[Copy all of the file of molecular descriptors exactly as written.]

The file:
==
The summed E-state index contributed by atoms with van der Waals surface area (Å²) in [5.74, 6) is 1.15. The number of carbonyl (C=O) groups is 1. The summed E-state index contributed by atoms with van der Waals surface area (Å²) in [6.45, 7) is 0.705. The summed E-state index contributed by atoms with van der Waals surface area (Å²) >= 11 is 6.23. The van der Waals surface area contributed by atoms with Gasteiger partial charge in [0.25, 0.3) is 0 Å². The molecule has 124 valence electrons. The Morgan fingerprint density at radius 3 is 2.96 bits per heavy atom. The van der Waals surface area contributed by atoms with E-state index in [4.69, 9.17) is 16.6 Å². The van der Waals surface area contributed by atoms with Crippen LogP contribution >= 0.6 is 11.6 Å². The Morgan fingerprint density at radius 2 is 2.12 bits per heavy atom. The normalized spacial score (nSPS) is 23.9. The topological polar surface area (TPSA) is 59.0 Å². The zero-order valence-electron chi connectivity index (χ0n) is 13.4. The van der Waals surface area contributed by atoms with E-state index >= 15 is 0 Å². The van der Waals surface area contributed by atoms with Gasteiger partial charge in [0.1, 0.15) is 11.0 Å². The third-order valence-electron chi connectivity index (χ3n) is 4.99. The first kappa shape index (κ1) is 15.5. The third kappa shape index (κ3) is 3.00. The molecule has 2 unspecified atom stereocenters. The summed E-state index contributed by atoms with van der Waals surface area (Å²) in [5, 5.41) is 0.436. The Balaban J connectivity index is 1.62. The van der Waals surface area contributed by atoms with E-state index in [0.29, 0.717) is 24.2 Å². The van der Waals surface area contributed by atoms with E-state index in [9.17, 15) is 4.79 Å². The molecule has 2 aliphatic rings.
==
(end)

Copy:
The summed E-state index contributed by atoms with van der Waals surface area (Å²) in [5.74, 6) is 1.15. The number of carbonyl (C=O) groups is 1. The summed E-state index contributed by atoms with van der Waals surface area (Å²) in [6.45, 7) is 0.705. The summed E-state index contributed by atoms with van der Waals surface area (Å²) >= 11 is 6.23. The van der Waals surface area contributed by atoms with Gasteiger partial charge in [0.25, 0.3) is 0 Å². The molecule has 124 valence electrons. The Morgan fingerprint density at radius 3 is 2.96 bits per heavy atom. The van der Waals surface area contributed by atoms with E-state index in [4.69, 9.17) is 16.6 Å². The van der Waals surface area contributed by atoms with Crippen LogP contribution >= 0.6 is 11.6 Å². The Morgan fingerprint density at radius 2 is 2.12 bits per heavy atom. The normalized spacial score (nSPS) is 23.9. The topological polar surface area (TPSA) is 59.0 Å². The zero-order valence-electron chi connectivity index (χ0n) is 13.4. The van der Waals surface area contributed by atoms with E-state index >= 15 is 0 Å². The van der Waals surface area contributed by atoms with Gasteiger partial charge in [0.1, 0.15) is 11.0 Å². The third-order valence-electron chi connectivity index (χ3n) is 4.99. The first kappa shape index (κ1) is 15.5. The third kappa shape index (κ3) is 3.00. The molecule has 2 unspecified atom stereocenters. The summed E-state index contributed by atoms with van der Waals surface area (Å²) in [5, 5.41) is 0.436. The Balaban J connectivity index is 1.62. The van der Waals surface area contributed by atoms with E-state index in [0.29, 0.717) is 24.2 Å². The van der Waals surface area contributed by atoms with E-state index in [9.17, 15) is 4.79 Å². The molecule has 2 aliphatic rings.